First-generation students come from communities with friends and family who love them, but often lack college experience and know-how. As a result, these students receive less guidance in their academic journeys. Surrounded by people who want to help but don’t know how, marginalized students are less likely to receive support when applying for college, choosing courses, securing financial aid, planning for careers, and generally navigating the complexities of college. In addition, the under-funded condition of the public colleges they most often attend means college personnel are not typically able to fill these support gaps leaving an estimated 45% of college students (and more for marginalized students) to never see an academic advisor (Flaherty, 2023). The result is many first-generation undergraduates navigate complicated academic journeys largely by themselves.
This sociological barrier has contributed to an academic equity gap for marginalized students. While we can celebrate the achievement of proportionate college access for communities of color (Mora, 2022), success and completion rates remain disproportionately low for all marginalized student groups. For example, Latina/o students have a 5-year graduation rate of 41.5% (Hanson, 2022), and when they start their journey at a community college, their 6-year bachelor’s degree completion rate drops to 13.8% (Community College Research Center, 2020; Reece, 2021). These rates are much lower than upper-middle and upper income White, and Asian students who have completion rates around 70% (National Communication Association, 2019; Reece, 2021). This difference–the Latina/o academic equity gap–has been historically
persistent, and is getting worse (Excelencia in Education, 2023). This challenge is consistent across all marginalized student groups.
To address these persistent academic equity gaps, JourneyGPS has developed the Circle of Champions framework. The Framework has already been implemented in a pilot setting at four HSI community colleges in California over the last 18 months. Through the pilot, we have been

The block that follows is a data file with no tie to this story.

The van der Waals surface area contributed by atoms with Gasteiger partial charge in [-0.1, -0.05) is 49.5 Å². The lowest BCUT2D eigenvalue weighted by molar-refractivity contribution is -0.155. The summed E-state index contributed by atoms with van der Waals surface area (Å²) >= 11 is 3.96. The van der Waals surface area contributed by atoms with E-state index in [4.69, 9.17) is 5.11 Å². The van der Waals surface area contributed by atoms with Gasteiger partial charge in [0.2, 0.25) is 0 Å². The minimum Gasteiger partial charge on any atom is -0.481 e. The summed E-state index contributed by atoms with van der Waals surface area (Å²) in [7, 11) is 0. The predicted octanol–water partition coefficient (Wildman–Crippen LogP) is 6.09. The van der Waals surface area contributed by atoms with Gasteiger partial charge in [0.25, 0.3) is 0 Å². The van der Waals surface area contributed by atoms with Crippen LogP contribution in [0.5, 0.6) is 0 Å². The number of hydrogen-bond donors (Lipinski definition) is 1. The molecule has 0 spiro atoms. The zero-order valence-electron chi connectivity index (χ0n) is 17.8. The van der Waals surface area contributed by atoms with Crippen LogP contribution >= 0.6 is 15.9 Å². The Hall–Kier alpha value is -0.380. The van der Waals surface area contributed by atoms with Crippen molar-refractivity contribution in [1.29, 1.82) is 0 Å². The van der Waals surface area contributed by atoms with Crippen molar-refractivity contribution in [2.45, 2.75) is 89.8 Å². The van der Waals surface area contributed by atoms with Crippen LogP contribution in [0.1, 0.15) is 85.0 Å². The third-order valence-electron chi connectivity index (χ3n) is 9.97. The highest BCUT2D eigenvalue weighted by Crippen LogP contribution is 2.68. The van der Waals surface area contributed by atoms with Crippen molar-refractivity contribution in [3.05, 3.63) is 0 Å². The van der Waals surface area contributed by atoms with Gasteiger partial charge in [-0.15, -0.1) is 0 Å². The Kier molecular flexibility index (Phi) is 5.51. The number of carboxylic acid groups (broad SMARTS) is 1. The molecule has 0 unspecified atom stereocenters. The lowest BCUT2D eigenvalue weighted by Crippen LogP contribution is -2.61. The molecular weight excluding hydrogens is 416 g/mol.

working with a control group of 49 Hispanic STEM students to identify the natural cheerleaders in their lives. Students in the pilot have typically nominated family members, friends, former high school teachers, professors, and similar individuals to join their Circle. The pilot now includes over 200 champions participating in assigned student Circles. As the Circle of Champions is developed around each student, our approach tracks the students’ journeys, informs their
champions of progress, and helps each champion learn to provide support.
The Circle of Champions framework includes an embedded, culturally responsive approach, with the goal of converting students’ assets and wealths into traditional forms of social, cultural, and academic capital. The pilot has generated enthusiasm from college personnel and has shown positive results for students. For example, persistence rates are at 85%, compared to the national community college average of 59.5% (National Student Clearinghouse Research Center, 2023).
Dr. Reece has been working on this solution) for 8 years. He tried to get is started while President and Chancellor at two different college districts but couldn’t get it developed (more on this later). For the last 2 years he has been able to make much more progress on it with his two business partners, Luis Chavez and Luis Sanchez. They are now weeks away from launching their prototype/beta.
More to come!